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What it Really Means to Be a Data-Driven District–and How to Make it Happen

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July 11th, 2019

A simple internet search for “data-driven instruction” yields over 70 million hits. Clearly, the concept is neither new nor novel.

But that wealth of information is accompanied by a wealth of research showing that educators’ ability to actually use data to guide instructional decisions is still lacking. How can that be?

While sifting through those search results, I realized something: Just about every article focuses on why data-based instruction is important, but we are lacking significant research or insights about what that really means and how to make it happen in real classrooms with real students.

It’s time to push the conversation to the next level and help educators do something with their data.

Data-Driven Doesn’t Just Happen

As esteemed engineer and author William Edwards Deming put it, “Without data, you’re just another person with an opinion.”

Fortunately, we live in a world and work in a field that is rich in data. From assessments to demographics to behavior to attendance to social emotional data, we collect more information than ever before. But of course, those data are only as good as what is done with them.

To that end, being “data-driven” is not just a characteristic that some districts naturally have and others don’t. It’s a system that must be deliberately set into motion and carefully sustained.

After years of observing districts and working with educators across the country, here’s what I know it takes to be a truly data-driven district.

3 Steps to Turning into a District that Uses Data to Guide Instructional Decisions

1. Access to the right data, at the right time.

This may seem obvious, but according to a recent policy review from the Data Quality Campaign, data are not currently as accessible–or usable–for educators as they need to be in order for them to actually spur student achievement.

In many districts, data exist primarily in static reports that become outdated and inaccurate almost immediately. What’s worse is that the data that districts do have are rarely shared because they’re relevant for only one group, like district-level administrators, for example.

To be data-driven, all stakeholders, from support staff to superintendents, must have the tools they need to access the right data, at the right time, in the right format. That means we have to look beyond basic dashboards for role-based, customizable reports that enable educators to visualize and make sense of the data that matter most to them.

2. The ability to have “whole student” data in one place.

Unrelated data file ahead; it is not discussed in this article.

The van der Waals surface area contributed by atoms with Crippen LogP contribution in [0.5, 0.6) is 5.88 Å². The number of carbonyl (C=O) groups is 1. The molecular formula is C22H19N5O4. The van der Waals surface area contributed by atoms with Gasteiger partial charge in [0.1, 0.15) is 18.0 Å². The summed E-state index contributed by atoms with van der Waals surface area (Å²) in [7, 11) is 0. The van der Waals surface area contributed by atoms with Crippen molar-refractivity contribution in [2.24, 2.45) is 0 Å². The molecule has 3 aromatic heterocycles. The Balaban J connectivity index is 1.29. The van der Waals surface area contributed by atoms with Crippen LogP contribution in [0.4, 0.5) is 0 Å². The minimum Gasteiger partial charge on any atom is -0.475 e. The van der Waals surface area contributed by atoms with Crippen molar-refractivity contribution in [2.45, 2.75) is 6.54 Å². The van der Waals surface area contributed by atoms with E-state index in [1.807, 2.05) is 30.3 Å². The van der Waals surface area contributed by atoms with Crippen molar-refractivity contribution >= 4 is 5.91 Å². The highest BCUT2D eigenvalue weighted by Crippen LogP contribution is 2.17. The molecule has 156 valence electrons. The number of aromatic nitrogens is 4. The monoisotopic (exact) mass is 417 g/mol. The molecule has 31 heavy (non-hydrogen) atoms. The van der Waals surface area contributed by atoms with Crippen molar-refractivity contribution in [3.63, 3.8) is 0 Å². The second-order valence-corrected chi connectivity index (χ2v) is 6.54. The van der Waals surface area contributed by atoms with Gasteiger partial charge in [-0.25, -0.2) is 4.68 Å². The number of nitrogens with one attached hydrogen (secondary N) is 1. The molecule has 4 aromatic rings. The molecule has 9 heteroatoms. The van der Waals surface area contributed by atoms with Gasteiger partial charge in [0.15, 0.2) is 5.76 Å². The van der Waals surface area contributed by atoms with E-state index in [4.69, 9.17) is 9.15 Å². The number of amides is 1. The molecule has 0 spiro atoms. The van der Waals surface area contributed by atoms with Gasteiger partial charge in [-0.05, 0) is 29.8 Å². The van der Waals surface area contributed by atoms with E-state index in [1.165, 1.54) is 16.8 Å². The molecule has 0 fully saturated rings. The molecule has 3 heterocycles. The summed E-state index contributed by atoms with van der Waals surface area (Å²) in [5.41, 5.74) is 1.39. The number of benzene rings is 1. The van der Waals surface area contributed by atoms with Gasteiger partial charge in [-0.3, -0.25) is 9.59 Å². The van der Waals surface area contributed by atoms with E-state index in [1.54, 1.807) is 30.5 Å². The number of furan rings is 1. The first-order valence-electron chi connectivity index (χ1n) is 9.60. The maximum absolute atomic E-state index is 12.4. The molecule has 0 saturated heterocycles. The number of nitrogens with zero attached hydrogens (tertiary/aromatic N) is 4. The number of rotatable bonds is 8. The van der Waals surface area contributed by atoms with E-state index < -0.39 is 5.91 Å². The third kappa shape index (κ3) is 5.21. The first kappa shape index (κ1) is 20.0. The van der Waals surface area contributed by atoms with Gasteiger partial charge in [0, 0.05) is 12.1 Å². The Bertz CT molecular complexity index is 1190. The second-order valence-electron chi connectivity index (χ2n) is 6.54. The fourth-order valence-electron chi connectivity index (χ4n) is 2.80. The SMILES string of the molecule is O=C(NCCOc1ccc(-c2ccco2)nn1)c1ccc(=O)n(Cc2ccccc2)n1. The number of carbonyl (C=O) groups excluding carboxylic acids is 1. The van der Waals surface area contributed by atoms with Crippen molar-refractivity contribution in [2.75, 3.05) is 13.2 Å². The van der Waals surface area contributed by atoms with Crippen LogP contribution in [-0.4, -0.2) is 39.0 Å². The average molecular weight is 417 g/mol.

The amount of data available to districts is not, and really never has been, the issue. The problem is that data are all stuck in disparate systems. In recent years, student information systems have helped to pull together some key data points, like attendance, course grades, and demographics. But even still, those systems tell us only part of a student’s story and don’t provide the level of analytics and type of reporting needed to actually generate meaningful insights–let alone take action.

Data-driven districts do it differently. They find a way to pull all available data out of single silos to see the whole student and acquire systems that empower them to go beyond static spreadsheets and make meaning of the data. What’s more, they ensure these systems fit into educators’ daily workflows, as opposed to being an additional, disconnected task.

3. Creation of a data culture.

Once systems are in place for their educators to access data and generate comprehensive, dynamic reports, it’s critical that districts focus on cultivating a clear vision that everyone shares. According to Carl Anderson, author of Creating a Data-Driven Culture, that means making a collective commitment to using data-driven decision-making processes.

Likewise, data-driven decision-making can’t happen in isolation. Analyzing data should be a concerted effort in which educators at all levels can collaborate to make meaning and take action.

Illuminate Education is supporting districts nationwide in becoming data-driven by making the right data actionable to the right people at the right time. Check out a few of our recent case studies learn more:


Illuminate Education is a provider of educational technology and services offering innovative data, assessment and student information solutions. Serving K-12 schools, our cloud-based software and services currently assist more than 1,600 school districts in promoting student achievement and success.

Ready to discover your one-stop shop for your district’s educational needs? Let’s talk.

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1 Comment

  1. Patonia Bell on July 24, 2019 at 11:59 am

    My name is Patonia Bell and I would like to know more about your data scoreboards. Please contact me.

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